If you are like me, you remember exactly what you were doing on the morning of Sept. 11, 2001. It was the day after my 22nd birthday. I was getting ready for class at Mississippi State when I was watching The Today Show. As soon as I heard, I called my former roommate to tell her. Her dad works at the Pentagon.
I remember most every detail of that day. Sitting in line at the gas station. Calling Chris' cousin to wish him a happy birthday. Sitting at my apartment watching all the news coverage. We didn't even have class that day, we just watched the coverage. Eventually my friend was able to talk to her Mom that said her Dad had not gone to work that day. Luckily.
When we were on the last leg of our privately guided tour, we headed down toward the 9/11 Memorial. It was COLD and POURING but as soon as we left St. Paul's Chapel and headed toward Ground Zero, you could feel a change in the air. Not the temp, not the physical air. The demeanor. The attitude.
It gave me chills.
There was not the loudness of NYC that you are used to. People were almost reverent there. I have never felt anything like it.
Since we were on a private tour, we were able to be 'fast-tracked' through the line. That alone saved us at least an hour! Once we got inside, you had to go through metal detectors and all just like an airport. But once you were done, they guided you through, back to the outside.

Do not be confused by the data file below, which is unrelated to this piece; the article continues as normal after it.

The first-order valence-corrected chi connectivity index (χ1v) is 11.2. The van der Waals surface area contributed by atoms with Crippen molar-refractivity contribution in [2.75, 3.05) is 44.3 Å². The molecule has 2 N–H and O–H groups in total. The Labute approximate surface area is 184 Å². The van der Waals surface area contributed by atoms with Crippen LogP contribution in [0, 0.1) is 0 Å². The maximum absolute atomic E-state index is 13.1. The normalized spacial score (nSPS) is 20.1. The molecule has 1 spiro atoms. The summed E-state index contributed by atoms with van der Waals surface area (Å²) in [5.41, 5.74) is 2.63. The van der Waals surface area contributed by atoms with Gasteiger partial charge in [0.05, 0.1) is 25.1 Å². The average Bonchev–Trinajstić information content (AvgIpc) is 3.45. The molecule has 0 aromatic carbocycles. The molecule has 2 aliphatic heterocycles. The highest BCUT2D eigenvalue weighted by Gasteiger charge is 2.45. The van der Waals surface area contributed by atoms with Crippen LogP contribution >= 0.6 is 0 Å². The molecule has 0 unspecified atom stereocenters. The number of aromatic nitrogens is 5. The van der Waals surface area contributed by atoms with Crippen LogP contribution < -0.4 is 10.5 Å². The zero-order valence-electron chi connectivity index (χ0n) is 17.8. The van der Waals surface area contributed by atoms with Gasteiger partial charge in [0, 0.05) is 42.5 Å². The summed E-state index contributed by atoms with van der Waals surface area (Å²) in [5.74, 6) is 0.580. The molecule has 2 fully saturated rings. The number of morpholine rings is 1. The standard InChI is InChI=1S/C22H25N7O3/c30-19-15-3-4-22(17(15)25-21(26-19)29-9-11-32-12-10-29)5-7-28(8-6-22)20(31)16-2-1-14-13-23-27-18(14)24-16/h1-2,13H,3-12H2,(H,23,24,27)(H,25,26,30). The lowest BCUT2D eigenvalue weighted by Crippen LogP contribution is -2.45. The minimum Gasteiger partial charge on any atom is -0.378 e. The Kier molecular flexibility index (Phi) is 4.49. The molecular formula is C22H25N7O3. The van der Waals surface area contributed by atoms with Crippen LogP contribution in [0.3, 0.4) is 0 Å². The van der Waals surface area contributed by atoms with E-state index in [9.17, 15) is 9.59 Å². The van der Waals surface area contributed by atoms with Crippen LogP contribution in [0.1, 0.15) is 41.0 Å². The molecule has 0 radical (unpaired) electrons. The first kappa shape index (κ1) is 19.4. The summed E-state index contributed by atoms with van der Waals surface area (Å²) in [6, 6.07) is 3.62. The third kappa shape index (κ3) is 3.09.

Our guide was wonderful. It was raining so hard at this point that we were huddled in and he was shouting. He told us of 3 personal stories of people who were in the Twin Towers or who were first responders.
Besides the fact that we were wet and cold, there was still such an overwhelming feeling of loss and sadness here. I only took 2 photos the entire time because I wanted to hear every word he said. I wanted to hear every story I could about the people who lost their lives or where instrumental in getting people out.
As you can see, the rain was ridiculous. But this is where Tower 1 used to stand. Now, there are these 'memorials' where the have 2 waterfalls, all designed for you to NOT see the bottom. It's so loud but you don't even notice it. These drowned out the sounds of NYC. You couldn't even hear the construction trucks just outside the fences. It was like a quiet, reverent place to honor these people.
Here you see a white rose on this person's name. We saw about 6 or 7 of them on that day. The roses mean it was that person's birthday the day we were there. They still honor those people every single day.
After we left this area, we went to see the lone survivor. It was a tree.
Man, I get choked up just typing about it.
And, my friend John had a friend from college that died in the attacks that day. He was able to find his name and take a picture of it.
This was the most moving experience I've ever had. I guess it just never seemed real to me since I hadn't seen something like this in person, with my own 2 eyes.
We weren't there when the museum was open but I watched Matt Lauer there last week on The Today Show. I can only imagine it's just as powerful as the memorial.